Thursday, May 27, 2010

Customized Drop Folder in Team Build 2010

In my experience, build output that's ready to be deployed is rarely flat. Meaning that there are many components and layers in a system and having the binaries all be in one directory is pretty useless. In my situation, I had a custom MSBuild script that took the outputs from many different solutions and projects and organized them into a final output folder. I did this so that local builds outside of Team Build would benefit from the same folder structure. The problem is that Team Build 2010 was not playing nice when it came to my custom build script doing all of the output folder structuring. Organizing the output in prior versions of Team Build could be done by overriding the [TargetName] target in your TFSBuild.proj file. In Team Build 2010 however, things are different. 2010 uses Windows Workflow 4.0 for build orchestrating and MSBuild for the actual build, therefore there's not a target to override.

The solution is to clear the OutDir property so that projects built will use their default output location. You can then pass in the "would be" output location as another property and use that in your build script.

Find the MSBuild activity in the workflow and select it.

Clear the value in the OutDir property and update the CommandLineArguments property.

When setting the CommandLineArguments, you can pass in the value that used to be passed into the OutDir property.

String.Format("/p:SkipInvalidConfigurations=true;MyOutputDir=""{0}"" {1}", outputDirectory, MSBuildArguments)

The fact that the OutDir property is now empty keeps the default output directories for your projects in tact. You can then use your custom MyOutputDir to manually structure your output. The final drop site is created from a full copy of the output directory, so as long as your output directory looks right, the drop site will as well!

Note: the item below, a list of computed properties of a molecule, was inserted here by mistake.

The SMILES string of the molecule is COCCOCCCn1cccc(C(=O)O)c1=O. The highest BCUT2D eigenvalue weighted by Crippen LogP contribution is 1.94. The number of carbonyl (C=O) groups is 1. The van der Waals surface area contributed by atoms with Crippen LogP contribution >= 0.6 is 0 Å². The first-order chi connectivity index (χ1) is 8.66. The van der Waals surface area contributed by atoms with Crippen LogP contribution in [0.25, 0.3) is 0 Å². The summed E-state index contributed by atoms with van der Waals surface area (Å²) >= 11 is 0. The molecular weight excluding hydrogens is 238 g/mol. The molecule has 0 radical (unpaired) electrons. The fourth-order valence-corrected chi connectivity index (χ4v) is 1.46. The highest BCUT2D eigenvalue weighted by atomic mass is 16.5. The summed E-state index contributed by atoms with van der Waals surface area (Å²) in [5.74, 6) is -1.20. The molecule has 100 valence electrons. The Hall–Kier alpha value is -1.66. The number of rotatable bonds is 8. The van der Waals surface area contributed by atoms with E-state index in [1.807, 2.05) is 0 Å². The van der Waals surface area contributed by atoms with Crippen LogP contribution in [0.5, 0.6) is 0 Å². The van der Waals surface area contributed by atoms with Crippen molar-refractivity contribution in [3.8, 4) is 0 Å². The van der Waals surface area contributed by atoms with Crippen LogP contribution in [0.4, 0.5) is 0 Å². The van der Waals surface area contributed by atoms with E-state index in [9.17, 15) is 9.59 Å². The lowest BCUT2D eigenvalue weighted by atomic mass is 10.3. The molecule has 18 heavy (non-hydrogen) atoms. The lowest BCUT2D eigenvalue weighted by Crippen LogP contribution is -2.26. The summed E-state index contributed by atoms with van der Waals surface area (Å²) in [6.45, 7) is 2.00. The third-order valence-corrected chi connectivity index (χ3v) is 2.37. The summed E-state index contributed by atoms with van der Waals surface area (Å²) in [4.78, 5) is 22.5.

1. This will come in handy when we move to 2010 sometime in the next 5 years :]

  2. This doesn't work with a solution that has multiple projects. All it does is move all of the output from the default output directory to some custom output directory, but you still wind up with all .exe and .dll type project outputs being blobbed together in one spot.

  3. Good point. My situation actually does involve multiple projects and solutions, I just didn't make it clear in the post that my MSBuild script and post build events were structuring the output. The problem was that once I got it working with desktop builds, Team Build was behaving differently which caused the structuring to fail when running the CI build.

    I've updated the post. Thanks for pointing this out.